There is no one definition for coworking. Broadly speaking, co-working is when different professionals work out of a communal space. There may be individuals who own their own businesses, small teams, large companies, or a couple of local coworkers, all in the same coworking space. As the concept of coworking is so vague and means different things to different people, there are many myths and misunderstandings on what coworking is. Whether you're considering coworking for the first time or revisiting it, below we uncover some common myths;
Myth 1: Coworking Spaces Are Simply Office Spaces
Conventional / traditional office spaces are primarily oriented toward efficient work, and they focus on space efficiency with tightly packed cubicles, private office spaces wrapped around the outer perimeter of the floors, and only a couple of spaces on the ground floor for coffee shops or meals. Coworking spaces by comparison focus around productivity by:
- Offering a wide range of work environments, from communal office workspaces to meeting rooms and private offices
- Creating areas to collaborate, communicate, and network.
- Providing coffee, snacks, restaurants, and other hospitality resources that integrate better with the workspaces.
In fact, some coworking spaces double as event centers or party spaces.
Myth 2: Coworking Spaces and Shared Office Spaces Are the Same Thing
Many people describe coworking spaces as semi-public spaces where different people can come in, do work, and leave. But that falls more in the category of shared office spaces than coworking spaces. Well-run coworking spaces offer a sense of community through networking opportunities, a focus on collaborative interactions and support, and membership. You'll find avenues for building a professional network, community-oriented events, and in-building resources that change over time to meet the needs of members. Shared office spaces, on the other hand, allow strangers to simply work near each other and save on office lease costs.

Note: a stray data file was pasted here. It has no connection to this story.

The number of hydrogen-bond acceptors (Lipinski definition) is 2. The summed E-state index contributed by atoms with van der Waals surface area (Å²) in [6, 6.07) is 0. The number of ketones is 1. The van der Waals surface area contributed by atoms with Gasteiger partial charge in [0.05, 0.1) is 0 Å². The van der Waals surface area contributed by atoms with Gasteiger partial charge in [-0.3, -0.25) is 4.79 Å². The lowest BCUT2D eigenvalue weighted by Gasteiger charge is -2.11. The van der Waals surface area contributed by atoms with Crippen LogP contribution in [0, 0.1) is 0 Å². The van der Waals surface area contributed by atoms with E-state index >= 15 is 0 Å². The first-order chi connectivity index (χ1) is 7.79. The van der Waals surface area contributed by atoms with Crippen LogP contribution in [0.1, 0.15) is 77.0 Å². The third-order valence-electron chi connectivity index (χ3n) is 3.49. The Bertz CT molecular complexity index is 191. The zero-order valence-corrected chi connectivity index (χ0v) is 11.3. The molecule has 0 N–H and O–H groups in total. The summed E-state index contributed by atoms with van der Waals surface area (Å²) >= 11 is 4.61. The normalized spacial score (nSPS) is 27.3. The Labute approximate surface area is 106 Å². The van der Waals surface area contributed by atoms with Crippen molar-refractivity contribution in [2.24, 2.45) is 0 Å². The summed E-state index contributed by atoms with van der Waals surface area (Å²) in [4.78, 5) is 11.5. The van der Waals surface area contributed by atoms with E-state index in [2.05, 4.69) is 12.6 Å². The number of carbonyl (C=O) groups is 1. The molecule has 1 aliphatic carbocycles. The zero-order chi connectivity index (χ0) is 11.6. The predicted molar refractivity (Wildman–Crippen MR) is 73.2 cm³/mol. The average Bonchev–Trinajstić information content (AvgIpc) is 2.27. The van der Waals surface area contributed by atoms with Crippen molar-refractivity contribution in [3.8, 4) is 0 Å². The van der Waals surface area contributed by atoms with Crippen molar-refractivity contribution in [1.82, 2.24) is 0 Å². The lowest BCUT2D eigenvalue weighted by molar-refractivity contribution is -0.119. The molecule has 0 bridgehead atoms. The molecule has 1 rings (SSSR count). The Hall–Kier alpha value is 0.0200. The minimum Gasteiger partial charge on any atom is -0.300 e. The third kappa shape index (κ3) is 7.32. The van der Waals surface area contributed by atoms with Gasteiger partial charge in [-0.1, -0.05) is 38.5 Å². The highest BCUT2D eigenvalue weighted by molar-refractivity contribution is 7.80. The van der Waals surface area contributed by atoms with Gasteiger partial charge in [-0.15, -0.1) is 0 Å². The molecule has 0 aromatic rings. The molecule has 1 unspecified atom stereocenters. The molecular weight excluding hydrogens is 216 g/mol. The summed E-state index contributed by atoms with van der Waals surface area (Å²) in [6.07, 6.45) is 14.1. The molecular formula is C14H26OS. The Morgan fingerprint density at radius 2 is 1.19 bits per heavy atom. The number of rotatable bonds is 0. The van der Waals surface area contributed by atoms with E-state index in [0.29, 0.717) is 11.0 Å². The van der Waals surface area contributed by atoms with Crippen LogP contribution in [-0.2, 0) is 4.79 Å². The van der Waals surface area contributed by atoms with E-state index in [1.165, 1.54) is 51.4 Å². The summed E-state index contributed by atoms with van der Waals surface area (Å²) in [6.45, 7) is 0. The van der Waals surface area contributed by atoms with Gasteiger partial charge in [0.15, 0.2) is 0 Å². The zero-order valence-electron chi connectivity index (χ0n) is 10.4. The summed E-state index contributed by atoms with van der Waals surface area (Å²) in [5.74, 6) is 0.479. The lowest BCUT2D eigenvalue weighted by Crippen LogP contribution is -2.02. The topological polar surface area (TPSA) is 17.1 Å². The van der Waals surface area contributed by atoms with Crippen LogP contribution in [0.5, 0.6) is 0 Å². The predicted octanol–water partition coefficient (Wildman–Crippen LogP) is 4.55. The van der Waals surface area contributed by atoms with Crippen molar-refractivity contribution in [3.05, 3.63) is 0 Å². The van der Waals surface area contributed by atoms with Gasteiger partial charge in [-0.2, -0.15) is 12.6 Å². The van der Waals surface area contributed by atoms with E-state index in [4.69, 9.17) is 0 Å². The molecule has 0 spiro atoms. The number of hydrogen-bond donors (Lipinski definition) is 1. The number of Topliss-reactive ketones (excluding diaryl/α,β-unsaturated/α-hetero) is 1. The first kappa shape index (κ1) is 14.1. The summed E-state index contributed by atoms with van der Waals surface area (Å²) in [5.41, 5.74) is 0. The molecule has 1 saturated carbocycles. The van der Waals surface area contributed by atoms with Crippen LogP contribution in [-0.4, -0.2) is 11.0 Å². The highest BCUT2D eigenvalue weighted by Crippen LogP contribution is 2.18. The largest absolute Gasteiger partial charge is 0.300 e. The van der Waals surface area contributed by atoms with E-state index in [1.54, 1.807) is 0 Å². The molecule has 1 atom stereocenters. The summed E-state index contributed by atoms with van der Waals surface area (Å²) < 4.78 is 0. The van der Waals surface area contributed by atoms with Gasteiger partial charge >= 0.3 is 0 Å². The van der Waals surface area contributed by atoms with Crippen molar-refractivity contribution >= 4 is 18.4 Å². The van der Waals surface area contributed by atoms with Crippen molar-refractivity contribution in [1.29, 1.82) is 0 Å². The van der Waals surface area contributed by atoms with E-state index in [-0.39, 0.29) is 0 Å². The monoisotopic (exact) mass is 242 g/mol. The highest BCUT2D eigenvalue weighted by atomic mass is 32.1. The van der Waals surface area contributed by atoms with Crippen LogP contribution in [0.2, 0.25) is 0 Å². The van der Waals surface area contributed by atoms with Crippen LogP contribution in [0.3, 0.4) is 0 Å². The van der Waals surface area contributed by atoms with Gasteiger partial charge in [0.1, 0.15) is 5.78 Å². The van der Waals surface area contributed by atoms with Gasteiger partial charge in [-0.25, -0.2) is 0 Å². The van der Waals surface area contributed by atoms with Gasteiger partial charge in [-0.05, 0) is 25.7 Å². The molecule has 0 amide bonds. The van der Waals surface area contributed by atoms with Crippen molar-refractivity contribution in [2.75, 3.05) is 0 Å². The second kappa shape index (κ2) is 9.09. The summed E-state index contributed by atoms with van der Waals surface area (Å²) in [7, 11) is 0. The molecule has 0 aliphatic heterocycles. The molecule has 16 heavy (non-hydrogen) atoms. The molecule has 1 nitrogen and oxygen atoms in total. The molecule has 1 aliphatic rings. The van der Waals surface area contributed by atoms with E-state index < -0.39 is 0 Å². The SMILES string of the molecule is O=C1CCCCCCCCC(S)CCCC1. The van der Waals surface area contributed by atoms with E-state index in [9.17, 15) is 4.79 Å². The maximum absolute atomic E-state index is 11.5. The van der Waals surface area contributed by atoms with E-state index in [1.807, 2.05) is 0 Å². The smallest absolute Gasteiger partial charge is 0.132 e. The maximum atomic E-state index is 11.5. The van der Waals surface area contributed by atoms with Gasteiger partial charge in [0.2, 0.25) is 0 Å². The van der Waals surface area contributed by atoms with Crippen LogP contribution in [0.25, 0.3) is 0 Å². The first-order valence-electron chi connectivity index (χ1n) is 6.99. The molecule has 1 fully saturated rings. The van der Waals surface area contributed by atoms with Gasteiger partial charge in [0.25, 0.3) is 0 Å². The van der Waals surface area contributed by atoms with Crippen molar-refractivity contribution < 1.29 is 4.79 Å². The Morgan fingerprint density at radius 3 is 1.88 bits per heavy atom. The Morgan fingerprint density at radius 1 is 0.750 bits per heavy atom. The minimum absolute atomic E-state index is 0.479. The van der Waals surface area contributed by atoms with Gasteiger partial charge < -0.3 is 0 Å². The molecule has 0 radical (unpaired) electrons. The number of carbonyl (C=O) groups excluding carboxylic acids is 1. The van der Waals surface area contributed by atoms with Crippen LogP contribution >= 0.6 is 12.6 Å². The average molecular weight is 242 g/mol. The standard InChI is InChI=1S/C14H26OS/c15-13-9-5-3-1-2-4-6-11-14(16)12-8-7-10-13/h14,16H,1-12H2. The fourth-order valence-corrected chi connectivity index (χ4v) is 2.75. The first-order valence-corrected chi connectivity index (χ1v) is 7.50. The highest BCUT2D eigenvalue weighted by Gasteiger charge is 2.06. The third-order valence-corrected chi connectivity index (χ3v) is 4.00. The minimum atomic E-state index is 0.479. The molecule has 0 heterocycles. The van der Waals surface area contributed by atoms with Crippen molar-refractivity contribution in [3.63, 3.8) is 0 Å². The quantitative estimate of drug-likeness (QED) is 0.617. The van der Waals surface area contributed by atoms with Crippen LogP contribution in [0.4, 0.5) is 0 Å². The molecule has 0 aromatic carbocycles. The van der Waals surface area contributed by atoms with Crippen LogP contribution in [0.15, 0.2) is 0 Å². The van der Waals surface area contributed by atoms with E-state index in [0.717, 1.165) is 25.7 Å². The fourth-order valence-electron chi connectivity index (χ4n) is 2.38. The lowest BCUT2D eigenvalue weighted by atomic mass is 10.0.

Myth 3: You Can't Use Hybrid Office Spaces for Private Meetings
If you've never been in a coworking space, you might imagine them as rather one-note spaces. They have long desks where you can claim a bit of real estate and plug in your laptop or a tiny private office. But today's coworking spaces have a wide range of different setups in order to serve an equally wide range of applications. Depending on the office you choose, you might find:
- Quiet rooms where multiple people can work alone or together in near-silence.
- Louder public spaces for chatting, interaction, and working when you don't mind the noise.
- Meeting rooms and conference rooms for teams to meet or work together.
- Smaller meeting rooms for meeting with clients (especially if you generally work from home or in an office further from downtown areas)
- Outdoor work and social spaces.
Hybrid offices are carefully designed to meet the needs of any type of business, whether you do solo work, client-facing operations, or management work over a large team.
Myth 4: Return-to-Work Means the Time for Coworking Spaces Is Over
Most 2023 headlines have been dominated by the return to work. However, for many organizations, that doesn't mean returning to conventional office spaces for the default 9-to-5. Instead, it means breaking down the barriers still lingering from the COVID-19 pandemic. Remote teams, solopreneurs, and small businesses can return to work in coworking spaces by:
- Scheduling in-person slots, such as mornings in the office on Mondays, Wednesdays, and Thursdays or afternoons in the office all workweek long.
- Having space for in-person meetings, both internal and client-facing.
- Taking a more regimented and consistent approach to when work gets done and where people are.
Coworking spaces facilitate any type of work schedule so your management and operations teams can forecast and measure production.
Start 2024 With Access to a Hospitality-Driven Coworking Space
See the truth behind the myths for yourself by coworking in our private office space and community-oriented hybrid office options. Quest Workspaces has coworking spaces in New York and Florida. Find office space on demand for solo workspaces or big team meeting rooms. Try our virtual offices services, book private offices for security-conscious work operations, and find an office workspace that works for every element of your business.
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